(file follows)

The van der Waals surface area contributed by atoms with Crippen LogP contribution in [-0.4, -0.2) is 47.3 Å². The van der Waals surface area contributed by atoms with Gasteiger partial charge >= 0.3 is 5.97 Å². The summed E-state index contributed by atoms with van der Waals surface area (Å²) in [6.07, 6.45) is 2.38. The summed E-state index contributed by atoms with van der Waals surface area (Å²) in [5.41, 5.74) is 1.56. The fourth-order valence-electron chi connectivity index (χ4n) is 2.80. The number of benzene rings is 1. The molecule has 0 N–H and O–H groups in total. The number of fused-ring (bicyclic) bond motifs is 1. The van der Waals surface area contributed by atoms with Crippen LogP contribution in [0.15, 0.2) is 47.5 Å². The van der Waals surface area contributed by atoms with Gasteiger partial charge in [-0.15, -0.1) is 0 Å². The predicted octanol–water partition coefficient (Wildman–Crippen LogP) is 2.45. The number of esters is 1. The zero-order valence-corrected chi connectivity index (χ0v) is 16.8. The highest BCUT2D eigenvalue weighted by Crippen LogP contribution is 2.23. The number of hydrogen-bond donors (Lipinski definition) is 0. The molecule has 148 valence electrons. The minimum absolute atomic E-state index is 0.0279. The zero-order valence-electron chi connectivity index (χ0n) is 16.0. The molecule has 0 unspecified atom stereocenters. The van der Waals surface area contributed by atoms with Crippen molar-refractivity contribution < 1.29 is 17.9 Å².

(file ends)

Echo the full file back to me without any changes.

The van der Waals surface area contributed by atoms with Crippen LogP contribution in [-0.4, -0.2) is 47.3 Å². The van der Waals surface area contributed by atoms with Gasteiger partial charge >= 0.3 is 5.97 Å². The summed E-state index contributed by atoms with van der Waals surface area (Å²) in [6.07, 6.45) is 2.38. The summed E-state index contributed by atoms with van der Waals surface area (Å²) in [5.41, 5.74) is 1.56. The fourth-order valence-electron chi connectivity index (χ4n) is 2.80. The number of benzene rings is 1. The molecule has 0 N–H and O–H groups in total. The number of fused-ring (bicyclic) bond motifs is 1. The van der Waals surface area contributed by atoms with Crippen LogP contribution in [0.15, 0.2) is 47.5 Å². The van der Waals surface area contributed by atoms with Gasteiger partial charge in [-0.15, -0.1) is 0 Å². The predicted octanol–water partition coefficient (Wildman–Crippen LogP) is 2.45. The number of esters is 1. The zero-order valence-corrected chi connectivity index (χ0v) is 16.8. The highest BCUT2D eigenvalue weighted by Crippen LogP contribution is 2.23. The number of hydrogen-bond donors (Lipinski definition) is 0. The molecule has 148 valence electrons. The minimum absolute atomic E-state index is 0.0279. The zero-order valence-electron chi connectivity index (χ0n) is 16.0. The molecule has 0 unspecified atom stereocenters. The van der Waals surface area contributed by atoms with Crippen molar-refractivity contribution < 1.29 is 17.9 Å².